Tag Archives: Tampere University of Technology

Adopting robots into a health care system, Finnish style

The Finns have been studying the implementation of a logistics robotic system in a hospital setting according to an August 30, 2017 news item on phys.org,

VTT Technical Research Centre of Finland studied the implementation of a logistics robot system at the Seinäjoki Central Hospital in South Ostrobothnia. The aim is to reduce transportation costs, improve the availability of supplies and alleviate congestion on hospital hallways by running deliveries around the clock on every day of the week. Joint planning and dialogue between the various occupational groups and stakeholders involved was necessary for a successful change process.

This study is part of a larger project as the August 30, 2017 VTT press release (also on EurekAlert), which originated the news item, makes clear,

As the population ages, the need for robotic services is on the increase. Adopting new technology to support care and nursing work is not straightforward, however. Autonomous service robots and robot systems raise questions about safety as well as about their impact on care quality and jobs, among others.

VTT has studied the implementation of a next-generation logistics robot system at the Seinäjoki Central Hospital. First steps are being taken in Finland to introduce automated delivery systems in hospitals, with Seinäjoki Central Hospital acting as one of the pioneers. The Seinäjoki hospital’s robot system will include a total of 5–8 automated delivery robots, two of which were deployed during the study.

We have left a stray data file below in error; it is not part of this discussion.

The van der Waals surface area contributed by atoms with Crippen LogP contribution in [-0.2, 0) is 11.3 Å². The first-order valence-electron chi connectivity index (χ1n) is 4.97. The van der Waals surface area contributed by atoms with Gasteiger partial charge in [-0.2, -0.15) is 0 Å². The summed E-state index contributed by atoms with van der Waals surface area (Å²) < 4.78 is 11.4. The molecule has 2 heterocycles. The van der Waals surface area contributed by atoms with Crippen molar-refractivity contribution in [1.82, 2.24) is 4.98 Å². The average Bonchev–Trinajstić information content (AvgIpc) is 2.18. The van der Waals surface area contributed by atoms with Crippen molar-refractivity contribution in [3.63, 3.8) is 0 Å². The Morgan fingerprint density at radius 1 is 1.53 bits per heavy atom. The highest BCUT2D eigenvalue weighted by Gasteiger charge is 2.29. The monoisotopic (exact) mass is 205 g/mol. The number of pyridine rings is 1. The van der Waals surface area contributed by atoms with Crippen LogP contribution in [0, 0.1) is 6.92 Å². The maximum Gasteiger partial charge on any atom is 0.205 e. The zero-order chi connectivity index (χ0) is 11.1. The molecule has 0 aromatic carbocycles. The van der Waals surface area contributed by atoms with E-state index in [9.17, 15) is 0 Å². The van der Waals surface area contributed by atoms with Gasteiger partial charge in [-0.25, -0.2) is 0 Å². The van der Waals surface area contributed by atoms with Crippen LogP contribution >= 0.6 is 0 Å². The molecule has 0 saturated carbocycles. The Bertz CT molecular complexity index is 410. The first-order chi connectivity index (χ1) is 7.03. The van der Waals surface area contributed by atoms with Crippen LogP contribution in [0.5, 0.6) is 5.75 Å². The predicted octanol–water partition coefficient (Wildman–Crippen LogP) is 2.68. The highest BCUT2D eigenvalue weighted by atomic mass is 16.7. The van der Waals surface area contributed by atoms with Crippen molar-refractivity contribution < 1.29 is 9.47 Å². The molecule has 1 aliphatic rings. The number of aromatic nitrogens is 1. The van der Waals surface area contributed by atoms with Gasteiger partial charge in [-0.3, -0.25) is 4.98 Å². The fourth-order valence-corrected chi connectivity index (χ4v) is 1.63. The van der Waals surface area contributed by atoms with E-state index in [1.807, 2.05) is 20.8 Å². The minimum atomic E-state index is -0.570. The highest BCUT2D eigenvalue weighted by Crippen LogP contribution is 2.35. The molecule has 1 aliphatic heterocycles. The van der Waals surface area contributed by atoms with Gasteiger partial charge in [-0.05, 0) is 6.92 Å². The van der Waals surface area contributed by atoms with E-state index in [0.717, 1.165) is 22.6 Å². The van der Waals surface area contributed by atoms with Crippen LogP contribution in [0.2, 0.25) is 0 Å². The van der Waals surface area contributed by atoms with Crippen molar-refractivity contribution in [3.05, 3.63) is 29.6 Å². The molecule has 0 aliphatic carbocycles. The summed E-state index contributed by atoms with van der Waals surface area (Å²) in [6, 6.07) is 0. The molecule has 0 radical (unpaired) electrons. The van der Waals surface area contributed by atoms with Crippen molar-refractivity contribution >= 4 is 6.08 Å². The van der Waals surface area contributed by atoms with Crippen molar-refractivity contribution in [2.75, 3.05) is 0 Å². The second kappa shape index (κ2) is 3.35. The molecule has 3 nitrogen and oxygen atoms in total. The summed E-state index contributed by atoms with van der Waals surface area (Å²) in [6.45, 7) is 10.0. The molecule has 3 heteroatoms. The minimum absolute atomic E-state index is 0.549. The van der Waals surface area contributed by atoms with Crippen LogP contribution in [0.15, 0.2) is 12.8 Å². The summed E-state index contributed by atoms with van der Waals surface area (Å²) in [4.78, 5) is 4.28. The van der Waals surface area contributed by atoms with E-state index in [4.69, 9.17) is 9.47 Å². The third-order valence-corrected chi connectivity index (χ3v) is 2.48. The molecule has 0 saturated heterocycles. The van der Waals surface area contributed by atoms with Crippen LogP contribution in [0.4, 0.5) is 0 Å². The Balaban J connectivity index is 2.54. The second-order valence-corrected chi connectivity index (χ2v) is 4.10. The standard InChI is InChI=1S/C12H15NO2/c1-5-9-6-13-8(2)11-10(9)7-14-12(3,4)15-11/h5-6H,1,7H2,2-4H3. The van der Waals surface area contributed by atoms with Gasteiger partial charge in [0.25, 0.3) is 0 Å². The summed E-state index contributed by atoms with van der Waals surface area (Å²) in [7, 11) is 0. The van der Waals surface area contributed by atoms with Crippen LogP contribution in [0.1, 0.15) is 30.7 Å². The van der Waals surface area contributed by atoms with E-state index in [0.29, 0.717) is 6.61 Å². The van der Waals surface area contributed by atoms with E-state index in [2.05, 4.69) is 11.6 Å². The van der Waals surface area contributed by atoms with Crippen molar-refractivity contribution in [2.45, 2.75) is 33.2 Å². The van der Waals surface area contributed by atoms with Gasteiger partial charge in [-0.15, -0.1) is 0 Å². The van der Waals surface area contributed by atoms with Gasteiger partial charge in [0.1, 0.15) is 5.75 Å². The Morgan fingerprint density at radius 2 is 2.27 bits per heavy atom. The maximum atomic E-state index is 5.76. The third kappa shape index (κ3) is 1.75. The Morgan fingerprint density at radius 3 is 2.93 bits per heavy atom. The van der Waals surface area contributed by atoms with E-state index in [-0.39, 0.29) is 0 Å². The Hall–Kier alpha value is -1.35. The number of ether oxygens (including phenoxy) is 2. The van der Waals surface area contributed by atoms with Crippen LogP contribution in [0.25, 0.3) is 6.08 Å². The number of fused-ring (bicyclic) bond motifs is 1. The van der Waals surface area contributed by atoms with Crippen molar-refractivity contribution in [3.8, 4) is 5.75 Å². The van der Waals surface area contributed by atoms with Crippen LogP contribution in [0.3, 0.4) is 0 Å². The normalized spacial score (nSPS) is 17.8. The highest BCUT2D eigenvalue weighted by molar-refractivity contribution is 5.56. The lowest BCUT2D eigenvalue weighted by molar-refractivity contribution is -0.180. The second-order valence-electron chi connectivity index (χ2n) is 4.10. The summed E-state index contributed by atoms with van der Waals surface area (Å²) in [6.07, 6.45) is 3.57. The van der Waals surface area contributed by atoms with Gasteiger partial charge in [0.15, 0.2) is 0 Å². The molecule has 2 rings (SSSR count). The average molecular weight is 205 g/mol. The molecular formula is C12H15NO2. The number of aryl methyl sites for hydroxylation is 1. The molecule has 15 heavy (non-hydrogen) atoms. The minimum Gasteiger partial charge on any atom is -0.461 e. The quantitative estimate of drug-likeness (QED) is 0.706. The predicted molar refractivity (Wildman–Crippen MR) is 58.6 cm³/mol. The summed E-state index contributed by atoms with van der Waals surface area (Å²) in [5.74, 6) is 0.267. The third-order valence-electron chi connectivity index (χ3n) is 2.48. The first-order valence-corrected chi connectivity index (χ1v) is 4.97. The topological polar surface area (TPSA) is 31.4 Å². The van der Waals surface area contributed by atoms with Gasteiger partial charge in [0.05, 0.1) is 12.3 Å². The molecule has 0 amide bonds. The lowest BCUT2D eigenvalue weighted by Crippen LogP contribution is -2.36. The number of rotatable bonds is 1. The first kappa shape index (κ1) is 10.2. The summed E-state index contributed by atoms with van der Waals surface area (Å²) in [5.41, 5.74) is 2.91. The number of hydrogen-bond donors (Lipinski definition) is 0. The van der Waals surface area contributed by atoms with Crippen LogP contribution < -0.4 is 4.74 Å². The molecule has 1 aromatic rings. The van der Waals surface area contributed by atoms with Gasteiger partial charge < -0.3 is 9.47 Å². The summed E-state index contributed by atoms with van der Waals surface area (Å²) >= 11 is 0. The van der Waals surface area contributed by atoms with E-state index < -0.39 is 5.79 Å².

With deliveries running 24/7, the system will help to improve the availability of supplies and alleviate congestion on hallways. Experiences gained during the first six months show that transport personnel expenses and the physical strain of transport work have been reduced. The personnel’s views on the delivery robots have developed favourably and other hospitals have shown plenty of interest in the Seinäjoki hospital’s experiences.

From the perspective of various occupational groups, adoption of the system has had a varied effect on their perceived level of sense of control and appreciation of their work, as well as competence requirements. This study by VTT, employing work research approaches and a systems-oriented view, highlights the importance of taking into account in the change process the interdependencies between various players, along with their roles in the hospital’s core task.